International Women’s Day, celebrated annually on March 8, has been observed as a day to celebrate the social, economic, cultural and political achievements of women, serving as a call to action for accelerating gender parity.
To commemorate International Women’s Day at HLS, the Harvard Women’s Law Association hosted the “Women Inspiring Change” portrait exhibit, which features portraits of inspiring women working in the fields of law and policy. Honorees were chosen by the International Women’s Day Exhibit Committee from nominations by HLS students, staff and faculty. The portrait exhibit, held annually at HLS since 2014, will be on display this year through March 9.
Among the 25 women honored this year are a Nobel Peace Prize recipient, the creator of the “Me Too” phrase invented to raise awareness of the prevalence of sexual abuse, the first openly transgender woman of color elected to public office in the United States, as well as women’s rights advocates from Iran, Saudi Arabia, Malaysia, China and Tibet. Three HLS faculty members, Professor Ruth Okediji, co-director of the Berkman Klein Center, Clinical Professor Susan Farbstein, co-director of HLS’s International Human Rights Clinic, and Lecturer on Law Mary Bonauto, and one student, ImeIme Umana ’18, who served as president of the 131st volume of the Harvard Law Review, were also honored.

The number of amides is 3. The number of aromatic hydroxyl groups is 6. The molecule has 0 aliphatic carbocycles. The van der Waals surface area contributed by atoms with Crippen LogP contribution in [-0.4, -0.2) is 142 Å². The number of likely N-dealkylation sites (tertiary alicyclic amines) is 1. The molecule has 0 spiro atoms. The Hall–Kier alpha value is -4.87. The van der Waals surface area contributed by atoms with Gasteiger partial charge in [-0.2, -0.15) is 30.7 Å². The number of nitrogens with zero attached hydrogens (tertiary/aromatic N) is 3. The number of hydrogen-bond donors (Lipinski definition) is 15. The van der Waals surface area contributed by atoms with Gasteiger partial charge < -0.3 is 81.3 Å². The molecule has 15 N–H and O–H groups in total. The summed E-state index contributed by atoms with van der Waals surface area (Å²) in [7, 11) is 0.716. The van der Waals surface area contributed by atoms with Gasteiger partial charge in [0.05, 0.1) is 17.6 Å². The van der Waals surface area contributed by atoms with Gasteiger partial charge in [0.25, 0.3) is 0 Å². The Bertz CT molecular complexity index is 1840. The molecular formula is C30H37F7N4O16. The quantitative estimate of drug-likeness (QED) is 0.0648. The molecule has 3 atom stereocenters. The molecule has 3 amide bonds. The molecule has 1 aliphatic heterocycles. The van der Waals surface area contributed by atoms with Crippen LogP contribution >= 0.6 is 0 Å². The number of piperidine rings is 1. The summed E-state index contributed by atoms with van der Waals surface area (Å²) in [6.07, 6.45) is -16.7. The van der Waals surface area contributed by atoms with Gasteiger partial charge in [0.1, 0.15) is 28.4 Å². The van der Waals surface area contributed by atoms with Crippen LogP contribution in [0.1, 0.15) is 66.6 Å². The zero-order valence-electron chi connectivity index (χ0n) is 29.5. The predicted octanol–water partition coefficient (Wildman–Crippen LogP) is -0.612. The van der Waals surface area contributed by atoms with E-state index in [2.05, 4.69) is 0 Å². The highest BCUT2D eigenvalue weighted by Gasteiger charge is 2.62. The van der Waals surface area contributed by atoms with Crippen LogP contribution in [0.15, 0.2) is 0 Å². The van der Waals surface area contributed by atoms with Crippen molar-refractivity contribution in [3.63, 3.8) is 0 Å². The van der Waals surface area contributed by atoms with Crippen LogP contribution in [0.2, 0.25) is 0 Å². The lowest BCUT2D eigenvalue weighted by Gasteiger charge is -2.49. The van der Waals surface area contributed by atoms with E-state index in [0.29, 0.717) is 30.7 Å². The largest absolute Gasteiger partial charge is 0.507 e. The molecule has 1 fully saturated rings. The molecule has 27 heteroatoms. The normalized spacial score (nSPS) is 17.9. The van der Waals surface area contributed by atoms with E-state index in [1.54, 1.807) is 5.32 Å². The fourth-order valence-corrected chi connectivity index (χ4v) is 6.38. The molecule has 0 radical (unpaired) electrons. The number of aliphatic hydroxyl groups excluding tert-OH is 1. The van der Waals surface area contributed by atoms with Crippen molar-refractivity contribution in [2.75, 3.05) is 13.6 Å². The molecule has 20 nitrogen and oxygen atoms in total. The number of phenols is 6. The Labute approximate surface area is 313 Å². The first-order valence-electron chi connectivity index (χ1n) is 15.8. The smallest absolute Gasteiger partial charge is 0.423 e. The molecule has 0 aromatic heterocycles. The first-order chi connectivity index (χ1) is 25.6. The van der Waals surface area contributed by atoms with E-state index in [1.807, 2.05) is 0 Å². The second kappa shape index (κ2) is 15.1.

On Monday, March 5, the WLA hosted a keynote lunch and reception at Harvard Law School’s Wasserstein Hall to recognize this year’s honorees.
This year, Canadian Minister of Justice and Attorney General Jody Wilson-Raybould delivered the luncheon keynote. A lawyer, advocate, and leader among British Columbia’s First Nations, Minister Wilson-Raybould was recognized in this year’s exhibit for her work on the rights of indigenous peoples, the advancement of First Nations governance, fair access to land and resources, and improved education and health care services.
Also in attendance was Ethel Branch ’08, attorney general of the Navajo Nation, who was recognized this year for her advocacy on behalf of Native Nations and her prior service as an indigenous human rights attorney dedicated to the implementation of the U.N. Declaration of the Rights of Indigenous Peoples.
Read: “Branch returns to her Navajo roots”
The exhibit is on display on the first and second floors of Wasserstein Hall at Harvard Law School through March 9th. The gallery can also be viewed on the Women’s Law Association’s ‘Women Inspiring Change’ website.